Looking to stand out on the docks? Dooney & Bourke has reimagined the classic boat shoe in some pretty wild colors.
When I first heard that Dooney & Bourke offered a line of boat shoes, I became suspicious. “They also make handbags,” said my girlfriend, after I told her I’d be testing a pair. Off went the alarms. Uh oh, said the fragile masculine voice inside my head, the same one that scoffs at romcoms and views salads as woefully inadequate meals.
When the shoes arrived in the office—a pair of the Regattas ($135) in not red, but “paprika”—I winced. (For both men and women, they come in seven colors, including black, orange and the more traditional brown, in case you’re not up for the sartorial challenge.) Were they stylish? Sure. Still, I wondered how comfortable they would be: The Italian leather felt rigid to the touch. And, just as important to this masculine boater were the little and not-so-little details: In addition to the firetruck red color, “Dooney & Bourke” was emblazoned on the cork-lined footbed for all the world to see.
As it turns out, a lot goes into each shoe. First launched in the early 1980s, company founder Peter Dooney’s classic boat shoe has been updated for this millenium with premium materials. Stainless steel eyelets come by way of Switzerland, leather uppers hail from Germany and the entire caboodle is assembled in Portugal. But the signature design comes from our own backyard: Dooney & Bourke is headquartered in Norwalk, Connecticut. While the materials are internationally sourced, the shoe’s style is all New England—preppy, sophisticated footwear inspired by Dooney’s love of the sea and sailing.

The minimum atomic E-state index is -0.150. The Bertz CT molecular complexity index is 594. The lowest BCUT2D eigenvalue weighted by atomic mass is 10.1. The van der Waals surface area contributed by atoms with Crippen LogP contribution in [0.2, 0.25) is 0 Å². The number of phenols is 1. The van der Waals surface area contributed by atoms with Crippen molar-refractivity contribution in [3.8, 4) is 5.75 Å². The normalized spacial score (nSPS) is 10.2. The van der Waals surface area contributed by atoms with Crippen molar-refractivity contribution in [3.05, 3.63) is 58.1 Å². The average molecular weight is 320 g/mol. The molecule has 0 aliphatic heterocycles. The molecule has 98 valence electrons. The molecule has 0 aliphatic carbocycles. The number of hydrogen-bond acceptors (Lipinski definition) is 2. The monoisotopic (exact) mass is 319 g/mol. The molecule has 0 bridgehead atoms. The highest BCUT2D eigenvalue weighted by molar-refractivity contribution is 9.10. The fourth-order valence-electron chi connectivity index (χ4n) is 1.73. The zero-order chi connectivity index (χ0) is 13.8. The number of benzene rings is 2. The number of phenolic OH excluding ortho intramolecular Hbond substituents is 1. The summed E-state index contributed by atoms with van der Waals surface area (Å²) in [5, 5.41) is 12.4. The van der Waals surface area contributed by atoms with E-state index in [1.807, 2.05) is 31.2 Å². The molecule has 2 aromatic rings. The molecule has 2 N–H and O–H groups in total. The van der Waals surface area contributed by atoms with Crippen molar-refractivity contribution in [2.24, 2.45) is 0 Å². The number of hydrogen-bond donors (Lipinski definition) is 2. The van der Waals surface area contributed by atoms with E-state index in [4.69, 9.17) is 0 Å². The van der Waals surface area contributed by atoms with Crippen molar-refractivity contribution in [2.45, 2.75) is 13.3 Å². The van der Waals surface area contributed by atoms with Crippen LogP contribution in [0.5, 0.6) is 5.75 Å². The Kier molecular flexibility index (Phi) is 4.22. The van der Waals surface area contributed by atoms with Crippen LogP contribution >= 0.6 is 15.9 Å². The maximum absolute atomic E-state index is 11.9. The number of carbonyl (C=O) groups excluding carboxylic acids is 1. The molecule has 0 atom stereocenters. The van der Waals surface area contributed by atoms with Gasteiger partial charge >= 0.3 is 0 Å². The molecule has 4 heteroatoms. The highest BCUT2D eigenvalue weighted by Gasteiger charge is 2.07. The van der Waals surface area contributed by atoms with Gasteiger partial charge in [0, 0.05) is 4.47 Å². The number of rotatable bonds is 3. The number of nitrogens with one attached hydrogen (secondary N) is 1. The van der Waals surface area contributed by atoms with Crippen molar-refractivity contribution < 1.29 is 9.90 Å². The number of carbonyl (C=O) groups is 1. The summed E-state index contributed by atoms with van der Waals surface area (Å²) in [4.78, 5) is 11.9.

Rarely do I have to wonder if I can pull off, in a stylish manner, the gear I’m testing. (And if you’ve seen me in a Mustang Survival suit in the pages of this website (see video below), you know I look good in red.) But I’ll admit, these dapper shoes had me wondering if I could wear them around a boat show. So, that’s what I did: I packed them up and brought them with me to the Taiwan International Boat Show in March.
After walking the docks in Kaohsiung for hours, the leather never stopped feeling rigid. (Dooney & Bourke recommends ordering one half to one size larger than you would normally wear in sneakers.) Though it was too early to know for sure, I wondered if the leather would give over time into something softer, like the well-worn catcher’s mitt feeling my feet are so fond of. The robustness would be good in the long run for durability, but my Achilles had been taking a beating. Karma for all the times I made fun of my girlfriend suffering just to look good in high heels, perhaps?
The shoes’ optics, though, worked well: They were dressy when I needed them to be and punched up any outfit with some pizzaz. A sense of style and confidence sold separately, of course.